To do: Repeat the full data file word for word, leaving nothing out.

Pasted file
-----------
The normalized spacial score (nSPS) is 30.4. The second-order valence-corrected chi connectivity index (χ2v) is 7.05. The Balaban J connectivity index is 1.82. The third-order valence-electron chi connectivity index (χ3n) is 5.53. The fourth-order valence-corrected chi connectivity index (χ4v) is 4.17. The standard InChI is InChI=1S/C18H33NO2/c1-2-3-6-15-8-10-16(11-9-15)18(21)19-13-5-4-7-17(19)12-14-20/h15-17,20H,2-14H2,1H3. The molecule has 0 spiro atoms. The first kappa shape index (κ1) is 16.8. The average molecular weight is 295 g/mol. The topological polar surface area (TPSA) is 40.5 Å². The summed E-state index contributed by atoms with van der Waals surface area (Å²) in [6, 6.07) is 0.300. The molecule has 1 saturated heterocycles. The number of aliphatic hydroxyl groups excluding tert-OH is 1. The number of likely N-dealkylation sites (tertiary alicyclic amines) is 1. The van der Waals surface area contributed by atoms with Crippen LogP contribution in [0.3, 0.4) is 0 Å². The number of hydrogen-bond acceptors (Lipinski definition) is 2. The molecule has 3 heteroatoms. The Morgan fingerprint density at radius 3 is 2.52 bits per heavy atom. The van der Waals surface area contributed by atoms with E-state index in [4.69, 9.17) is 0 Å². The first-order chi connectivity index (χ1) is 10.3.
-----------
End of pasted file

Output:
The normalized spacial score (nSPS) is 30.4. The second-order valence-corrected chi connectivity index (χ2v) is 7.05. The Balaban J connectivity index is 1.82. The third-order valence-electron chi connectivity index (χ3n) is 5.53. The fourth-order valence-corrected chi connectivity index (χ4v) is 4.17. The standard InChI is InChI=1S/C18H33NO2/c1-2-3-6-15-8-10-16(11-9-15)18(21)19-13-5-4-7-17(19)12-14-20/h15-17,20H,2-14H2,1H3. The molecule has 0 spiro atoms. The first kappa shape index (κ1) is 16.8. The average molecular weight is 295 g/mol. The topological polar surface area (TPSA) is 40.5 Å². The summed E-state index contributed by atoms with van der Waals surface area (Å²) in [6, 6.07) is 0.300. The molecule has 1 saturated heterocycles. The number of aliphatic hydroxyl groups excluding tert-OH is 1. The number of likely N-dealkylation sites (tertiary alicyclic amines) is 1. The van der Waals surface area contributed by atoms with Crippen LogP contribution in [0.3, 0.4) is 0 Å². The number of hydrogen-bond acceptors (Lipinski definition) is 2. The molecule has 3 heteroatoms. The Morgan fingerprint density at radius 3 is 2.52 bits per heavy atom. The van der Waals surface area contributed by atoms with E-state index in [4.69, 9.17) is 0 Å². The first-order chi connectivity index (χ1) is 10.3.